public ProtocolChannel(ChannelManagerBase manager, IOutputChannel channel)
         : base(manager)
      {
         this.innerChannel = channel;
      }

      protected override void OnAbort()
      {
         this.innerChannel.Abort();
      }

      protected override void OnClose()
      {
         this.innerChannel.Close();
      }

      protected override void OnOpen()
      {
         this.innerChannel.Open();
      }

      public IAsyncResult BeginSend(Message message, AsyncCallback callback, object state)
      {
         return this.innerChannel.BeginSend(message, callback, state);
      }

      public void EndSend(IAsyncResult result)
      {
         this.innerChannel.EndSend(result);
      }

      public EndpointAddress RemoteAddress
      {
         get { return this.innerChannel.RemoteAddress; }
      }

      public event EventHandler RemoteAddressChanged;

      public void Send(Message message)
      {
         // Here we instantiate and call the protocol handler
         THandler handler = Activator.CreateInstance<THandler>();
         handler.ProcessMessage(message);

         this.innerChannel.Send(message);
      }
   }
}

Cool! The above code can now be packaged in a library so it can be reused. But, how do we use it in our code? First, we implement our protocol handlers like the two bellow:

class MyProtocolHandler1 : IProtocolHandler
{
   public void ProcessMessage(Message msg)
   {
      msg.Headers.Add(MessageHeader.CreateHeader("header1", "urn:savas:protocol-1", "hello"));
   }
}

class MyProtocolHandler2 : IProtocolHandler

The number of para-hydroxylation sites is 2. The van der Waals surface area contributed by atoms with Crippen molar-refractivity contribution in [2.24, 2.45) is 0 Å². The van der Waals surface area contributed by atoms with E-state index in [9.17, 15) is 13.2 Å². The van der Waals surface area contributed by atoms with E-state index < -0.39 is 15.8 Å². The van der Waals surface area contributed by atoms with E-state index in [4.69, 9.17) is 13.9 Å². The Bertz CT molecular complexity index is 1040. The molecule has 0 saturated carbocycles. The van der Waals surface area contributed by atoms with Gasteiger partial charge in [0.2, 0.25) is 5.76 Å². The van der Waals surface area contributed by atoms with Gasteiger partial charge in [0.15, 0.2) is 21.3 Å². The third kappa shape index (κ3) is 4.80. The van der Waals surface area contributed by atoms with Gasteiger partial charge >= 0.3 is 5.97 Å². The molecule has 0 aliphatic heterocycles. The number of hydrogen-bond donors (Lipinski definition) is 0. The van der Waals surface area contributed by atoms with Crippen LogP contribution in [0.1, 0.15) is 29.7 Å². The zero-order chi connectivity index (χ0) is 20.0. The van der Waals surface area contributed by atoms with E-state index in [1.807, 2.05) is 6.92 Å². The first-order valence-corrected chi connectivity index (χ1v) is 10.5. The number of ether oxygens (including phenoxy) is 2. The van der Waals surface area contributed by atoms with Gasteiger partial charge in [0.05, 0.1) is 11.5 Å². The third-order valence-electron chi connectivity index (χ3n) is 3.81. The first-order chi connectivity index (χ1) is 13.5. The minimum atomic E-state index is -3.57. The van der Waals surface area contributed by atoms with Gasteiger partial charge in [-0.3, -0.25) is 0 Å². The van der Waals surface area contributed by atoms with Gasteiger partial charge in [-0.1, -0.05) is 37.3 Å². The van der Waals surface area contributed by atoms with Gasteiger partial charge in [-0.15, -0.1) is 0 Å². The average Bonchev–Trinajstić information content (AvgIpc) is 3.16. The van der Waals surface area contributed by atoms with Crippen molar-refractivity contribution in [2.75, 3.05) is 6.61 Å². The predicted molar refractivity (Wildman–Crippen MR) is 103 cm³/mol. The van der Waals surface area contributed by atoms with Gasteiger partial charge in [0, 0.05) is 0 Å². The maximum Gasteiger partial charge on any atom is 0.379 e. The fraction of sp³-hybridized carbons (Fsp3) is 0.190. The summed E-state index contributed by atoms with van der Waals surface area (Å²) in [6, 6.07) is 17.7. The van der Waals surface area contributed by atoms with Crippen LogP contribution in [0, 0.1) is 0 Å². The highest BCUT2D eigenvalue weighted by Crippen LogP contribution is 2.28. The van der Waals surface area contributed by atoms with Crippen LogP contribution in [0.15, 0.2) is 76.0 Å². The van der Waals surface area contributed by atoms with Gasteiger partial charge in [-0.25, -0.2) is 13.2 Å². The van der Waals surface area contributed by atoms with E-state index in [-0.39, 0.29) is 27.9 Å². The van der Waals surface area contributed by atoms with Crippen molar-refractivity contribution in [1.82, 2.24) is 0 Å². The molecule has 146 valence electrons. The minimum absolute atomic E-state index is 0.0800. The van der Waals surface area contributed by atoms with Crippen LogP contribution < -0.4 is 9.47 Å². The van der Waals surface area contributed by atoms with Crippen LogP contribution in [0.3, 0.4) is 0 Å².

{
   public void ProcessMessage(Message msg)
   {
      msg.Headers.Add(MessageHeader.CreateHeader("header2", "urn:savas:protocol-2", "hello"));
   }
}

Then, when we create the binding for a proxy, we just have to use the ProtocolBindingElement generic class as bellow (the rest of the test program is the same as the one in my previous post):

CustomBinding customBinding = new CustomBinding();
customBinding.Elements.Add(new ProtocolBindingElement<MyProtocolHandler1>());
customBinding.Elements.Add(new ProtocolBindingElement<MyProtocolHandler2>());
customBinding.Elements.Add(new TextMessageEncodingBindingElement(
   MessageVersion.Soap11Addressing1, System.Text.Encoding.UTF8));
customBinding.Elements.Add(new HttpTransportBindingElement());
IMyService proxy = ChannelFactory.CreateChannel<IMyService>(serviceUri, customBinding);

The resulting headers of the outgoing SOAP messages (using the excellent message logging facilities of Indigo) look like this:

<s:Header>
  <a:Action s:mustUnderstand="1">urn:savas:myoperation</a:Action>
  <header1 xmlns="urn:savas:protocol-1">hello</header1>
  <header2 xmlns="urn:savas:protocol-2">hello</header2>
  <a:To s:mustUnderstand="1">http://localhost:8080/myservice</a:To>
</s:Header>

Now, the Listener part of the protocol channel remains to be implemented and incorporated into the generic class and we are ready to start implementing WS-* protocols :-)